Interview by Alexandra Pierce.
Kathryn Barker was born in Canberra, but growing up involved plenty of travel. She started primary school in Tokyo (the only kid with a sandwich in her lunchbox) and finished high school in the woods outside Olympia, Washington State (aka that rainy place where Twilight was set). In the years that followed she went to university, became a lawyer, changed her mind, re-trained as a film producer and worked in television. Kathryn currently lives in Sydney with her family, and In the Skin of a Monster is her first novel.
Your novel In the Skin of a Monster won the Aurealis Award for Best Young Adult Novel in 2016 – congratulations! What was it like to write such a novel? Had it been gestating long?
The story wasn’t exactly ‘gestating’ for long… it just took a really long time to write! We’re talking years. Several of them. Honestly, I did more re-writes on that book than I care to remember.
As for what it was ‘like’ to write In the Skin of a Monster? Well, at times it was tough. I mean, the story involves the fall-out from a school shooting and takes place in an alternate realm populated by nightmares and monsters. Getting into the headspace of the characters was a bit dark sometimes. Having said that, the story also has lightness and love and friendship and redemption. Writing those moments was an absolute joy. So, in short, the process of writing In the Skin of a Monster was both tough and joyous… and pretty much everything in between.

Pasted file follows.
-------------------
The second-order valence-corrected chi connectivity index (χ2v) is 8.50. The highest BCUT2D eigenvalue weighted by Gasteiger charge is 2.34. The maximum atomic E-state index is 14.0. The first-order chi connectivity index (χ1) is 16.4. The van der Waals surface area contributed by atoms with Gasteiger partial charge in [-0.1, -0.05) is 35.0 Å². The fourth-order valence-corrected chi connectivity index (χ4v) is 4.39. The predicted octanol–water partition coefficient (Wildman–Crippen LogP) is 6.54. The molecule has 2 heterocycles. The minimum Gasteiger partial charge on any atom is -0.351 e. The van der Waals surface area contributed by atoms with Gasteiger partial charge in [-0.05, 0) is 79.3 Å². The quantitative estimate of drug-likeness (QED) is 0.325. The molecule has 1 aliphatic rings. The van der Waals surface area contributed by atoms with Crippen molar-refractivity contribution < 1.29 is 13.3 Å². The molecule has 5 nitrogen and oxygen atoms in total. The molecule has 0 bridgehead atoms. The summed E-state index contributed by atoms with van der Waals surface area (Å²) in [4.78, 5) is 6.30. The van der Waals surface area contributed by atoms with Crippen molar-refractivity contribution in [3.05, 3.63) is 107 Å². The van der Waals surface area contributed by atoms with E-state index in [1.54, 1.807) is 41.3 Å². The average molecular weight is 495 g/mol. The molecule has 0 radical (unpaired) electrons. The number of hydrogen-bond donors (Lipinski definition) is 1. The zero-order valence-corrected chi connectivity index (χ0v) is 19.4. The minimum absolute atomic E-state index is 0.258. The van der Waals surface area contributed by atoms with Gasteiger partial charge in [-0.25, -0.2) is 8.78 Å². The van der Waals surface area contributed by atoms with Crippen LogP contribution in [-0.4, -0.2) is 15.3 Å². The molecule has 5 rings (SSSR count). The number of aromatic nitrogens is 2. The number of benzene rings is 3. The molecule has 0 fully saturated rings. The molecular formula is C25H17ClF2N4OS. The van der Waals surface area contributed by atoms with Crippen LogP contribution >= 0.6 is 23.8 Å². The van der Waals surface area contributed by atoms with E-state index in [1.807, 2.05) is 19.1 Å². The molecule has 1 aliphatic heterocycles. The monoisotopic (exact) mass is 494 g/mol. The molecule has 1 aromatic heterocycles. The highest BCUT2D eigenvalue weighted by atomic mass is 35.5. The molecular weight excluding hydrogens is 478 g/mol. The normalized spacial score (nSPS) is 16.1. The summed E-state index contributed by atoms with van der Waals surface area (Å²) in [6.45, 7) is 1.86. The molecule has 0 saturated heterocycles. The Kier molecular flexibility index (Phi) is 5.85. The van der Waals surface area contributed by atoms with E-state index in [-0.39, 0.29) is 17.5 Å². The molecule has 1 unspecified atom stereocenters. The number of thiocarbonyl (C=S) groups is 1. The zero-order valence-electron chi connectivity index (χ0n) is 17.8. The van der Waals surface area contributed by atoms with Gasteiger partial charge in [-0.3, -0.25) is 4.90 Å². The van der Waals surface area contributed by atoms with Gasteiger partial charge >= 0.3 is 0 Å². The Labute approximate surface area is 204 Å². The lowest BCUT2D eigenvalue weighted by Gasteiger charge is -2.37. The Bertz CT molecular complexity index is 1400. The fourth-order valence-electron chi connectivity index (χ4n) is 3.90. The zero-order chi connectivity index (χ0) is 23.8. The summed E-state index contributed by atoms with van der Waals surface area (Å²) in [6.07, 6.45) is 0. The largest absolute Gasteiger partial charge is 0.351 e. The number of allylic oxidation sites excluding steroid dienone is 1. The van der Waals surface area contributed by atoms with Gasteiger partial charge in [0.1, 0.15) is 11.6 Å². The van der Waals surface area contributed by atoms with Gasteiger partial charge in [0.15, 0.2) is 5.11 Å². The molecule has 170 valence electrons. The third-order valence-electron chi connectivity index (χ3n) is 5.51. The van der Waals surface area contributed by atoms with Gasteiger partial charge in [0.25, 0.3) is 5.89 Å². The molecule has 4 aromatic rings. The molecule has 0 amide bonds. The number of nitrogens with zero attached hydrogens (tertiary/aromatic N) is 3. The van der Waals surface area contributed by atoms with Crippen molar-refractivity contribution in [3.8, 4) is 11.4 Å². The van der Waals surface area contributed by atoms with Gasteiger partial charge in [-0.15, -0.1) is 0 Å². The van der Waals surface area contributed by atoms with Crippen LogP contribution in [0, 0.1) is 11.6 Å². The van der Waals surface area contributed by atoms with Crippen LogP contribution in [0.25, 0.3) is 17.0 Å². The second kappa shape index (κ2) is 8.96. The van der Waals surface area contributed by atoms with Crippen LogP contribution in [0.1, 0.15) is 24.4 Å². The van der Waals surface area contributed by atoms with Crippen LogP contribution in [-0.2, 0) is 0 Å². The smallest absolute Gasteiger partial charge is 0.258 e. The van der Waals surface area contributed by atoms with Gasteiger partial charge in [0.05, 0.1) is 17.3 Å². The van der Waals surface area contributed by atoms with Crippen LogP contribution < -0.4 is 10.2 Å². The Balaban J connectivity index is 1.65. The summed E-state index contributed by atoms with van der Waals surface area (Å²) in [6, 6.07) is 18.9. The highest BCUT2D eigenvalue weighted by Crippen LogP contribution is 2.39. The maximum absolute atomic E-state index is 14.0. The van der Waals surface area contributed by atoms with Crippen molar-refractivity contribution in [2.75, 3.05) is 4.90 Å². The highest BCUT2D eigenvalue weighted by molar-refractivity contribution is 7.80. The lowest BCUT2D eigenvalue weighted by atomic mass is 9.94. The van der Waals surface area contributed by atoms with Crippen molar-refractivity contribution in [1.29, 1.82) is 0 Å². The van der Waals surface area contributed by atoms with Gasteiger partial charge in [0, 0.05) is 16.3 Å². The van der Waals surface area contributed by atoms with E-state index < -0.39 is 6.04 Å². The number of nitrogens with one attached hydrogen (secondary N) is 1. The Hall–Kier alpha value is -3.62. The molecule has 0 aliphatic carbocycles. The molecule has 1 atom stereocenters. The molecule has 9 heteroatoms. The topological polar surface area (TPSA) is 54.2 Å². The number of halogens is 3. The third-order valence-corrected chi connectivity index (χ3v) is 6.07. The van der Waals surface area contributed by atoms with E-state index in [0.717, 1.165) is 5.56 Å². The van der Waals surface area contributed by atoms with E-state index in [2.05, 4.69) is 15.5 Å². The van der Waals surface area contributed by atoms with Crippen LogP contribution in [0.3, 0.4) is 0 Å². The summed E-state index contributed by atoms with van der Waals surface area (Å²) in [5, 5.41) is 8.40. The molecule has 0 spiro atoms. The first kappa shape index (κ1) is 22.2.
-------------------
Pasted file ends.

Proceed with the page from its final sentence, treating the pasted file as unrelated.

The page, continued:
In the Skin of a Monster is your first published novel, but how much unpublished work is sitting on the metaphorical drawer right now?
The drawer’s empty I’m afraid – In the Skin of a Monster was the first thing I ever wrote. Truth be told, I didn’t even have a crack at short stories before jumping in head-first. It’s not like there were any magical short-cuts, though. All of the usual learning curve stuff still applied (finding your voice, finding the story etc)… I just did it all ‘on the job’. Like I said, the story took me several years to write.
These days my ‘metaphorical drawer’ is filled with ideas and outlines that I haven’t had a chance to write yet… but I’m (slowly) working on it!
What writing plans do you have for the future? Are there ideas or themes or genres that you’re hoping to explore?
I’ve just finished an early draft of my second novel, which I’m really excited about. Without giving too much away, it’s a YA mash-up involving classic works of English literature. Thematically, I wanted to explore the idea of ‘romantic ideals’ and how they measure up against what’s real. Also, there’s time-travel… because who doesn’t love time travel?
What Australian work have you loved recently?
This is such a hard question, because there’s been so many! Off the top of my head, I’m going to say ‘My Sister Rosa’ by Justine Larbalestier. I mean, who can resist an adorable little psychopath wreaking havoc?
Which author (living or dead) would you most like to sit next to on a long plane trip and why?